I do like my snow, however I'd rather it didn't come on the day I was going to the seaside.
Anyway, 2 buses and a train ride later we arrived in Sainte-Marie de Re, a town on the south of the island, walked for about half an hour in the freezing cold to our hotel, and checked-in to our swanky lime-coloured room that practically walked out into the swimming pool that we couldn't use as the weather was too cold. 

This would be perfect in the summer
Just after it started raining we decided to walk to the beach and check out the nearby restaurants so we could choose in advance where we would spend our last night meal together. I've never seen a 21-year-old so excited to be at the seaside but not be able to swim in the sea. That was Rob. I on the other hand was freezing cold and thinking how gorgeous this place would be in the sun. It was still nice to see the sea and boats bobbing on the horizon. 

After our restaurant reccy proved futile (two were super pricey and the other was closed for the month) Rob and I were left weighing up our options: a) Rob ends up bankrupt after treating me to a meal at one of the 2 aforementioned eateries, b) we could buy some bits from the nearby Carrefour and have a picnic in our hotel room, or c) hope that the takeaway service we saw advertised earlier in the hotel was still operating at this time of year. After 10 minutes of head-scratching in a bus shelter we decided to go with optioned C combined with a bit of option B for booze, biccies and chocolate pots. Ordering a microwaved piece of fish and rice back at the hotel, we were pleasantly surprised when plates, cutlery, glasses, a bread basket and cute little salt-and-pepper shakers got brought to our room. 

Take-away in our hotel room. Call it 'room-service' and it suddenly becomes much more classy.

I'm glad I've now ticked Ile de Ré off the list, but it's definitely somewhere to go in the summer months rather than the winter - so many houses are shut up at this time of year and the town we were in was pretty dead. I certainly want to see it in high season in the future though.

Before Rob's plane the next evening Rob still wanted to take me to a restaurant, so we decided to leave Ile de Ré the next morning and go to La Rochelle where we knew there'd be reasonably priced restaurants. Once seated in a restaurant I lolled on finding that there was horse-meat burger on the menu, so naturally I couldn't resist.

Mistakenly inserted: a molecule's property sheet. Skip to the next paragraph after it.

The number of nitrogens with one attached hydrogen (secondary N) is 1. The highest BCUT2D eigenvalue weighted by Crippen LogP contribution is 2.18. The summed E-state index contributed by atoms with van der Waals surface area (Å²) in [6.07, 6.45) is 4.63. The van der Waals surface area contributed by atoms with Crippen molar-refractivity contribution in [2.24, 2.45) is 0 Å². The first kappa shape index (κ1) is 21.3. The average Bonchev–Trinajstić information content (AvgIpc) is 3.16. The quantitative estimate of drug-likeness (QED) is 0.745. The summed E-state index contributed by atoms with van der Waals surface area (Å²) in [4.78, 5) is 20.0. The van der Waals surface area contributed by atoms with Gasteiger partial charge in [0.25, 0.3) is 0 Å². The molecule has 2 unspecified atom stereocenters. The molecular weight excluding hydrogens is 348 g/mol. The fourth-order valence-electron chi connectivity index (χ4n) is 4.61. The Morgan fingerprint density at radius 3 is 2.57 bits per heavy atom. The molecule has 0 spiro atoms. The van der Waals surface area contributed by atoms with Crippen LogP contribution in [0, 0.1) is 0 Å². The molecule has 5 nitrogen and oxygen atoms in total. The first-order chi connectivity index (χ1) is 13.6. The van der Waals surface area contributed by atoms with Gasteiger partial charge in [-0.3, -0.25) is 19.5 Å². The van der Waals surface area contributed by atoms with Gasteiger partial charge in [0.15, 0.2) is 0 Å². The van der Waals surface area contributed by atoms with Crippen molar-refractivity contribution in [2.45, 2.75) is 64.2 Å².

With horse burger on the menu, it would have been boring of me not to
We had a couple of hours to kill after lunch, so we wandered for a bit around the harbour...
...and found the beach as the sun started to come out

After an emotional goodbye, Rob went through to departures whilst I waited for Sophie my cousin to arrive half an hour later. I'd been a bit nonchalant in my original planning of meeting Sophie at the airport then getting to La Rochelle station in time to get the train that would get us back to Niort for the last bus to Melle. I realised a few days before that Sophie's plane was due to land at 17:15 and the train from the other side of the city was leaving at 17:44. After messaging her in advance to tell her to make sure she's the first off the plane, I was pleased when Sophie was the 3rd person to emerge through arrivals. However it was now 17:25. We ran to the nearest taxi and leapt in whilst I was trying and failing to conjure up a Plan B should we miss the train, which was looking increasingly likely. Shoving 20€ into the cabby's hand as he rolled into Gare de La Rochelle at 17:42 we sprinted with case and travel bag in tow to the departures board to see that our train was to be leaving from the furthest platform which you have to reach by going through an underpass. So we legged it. And....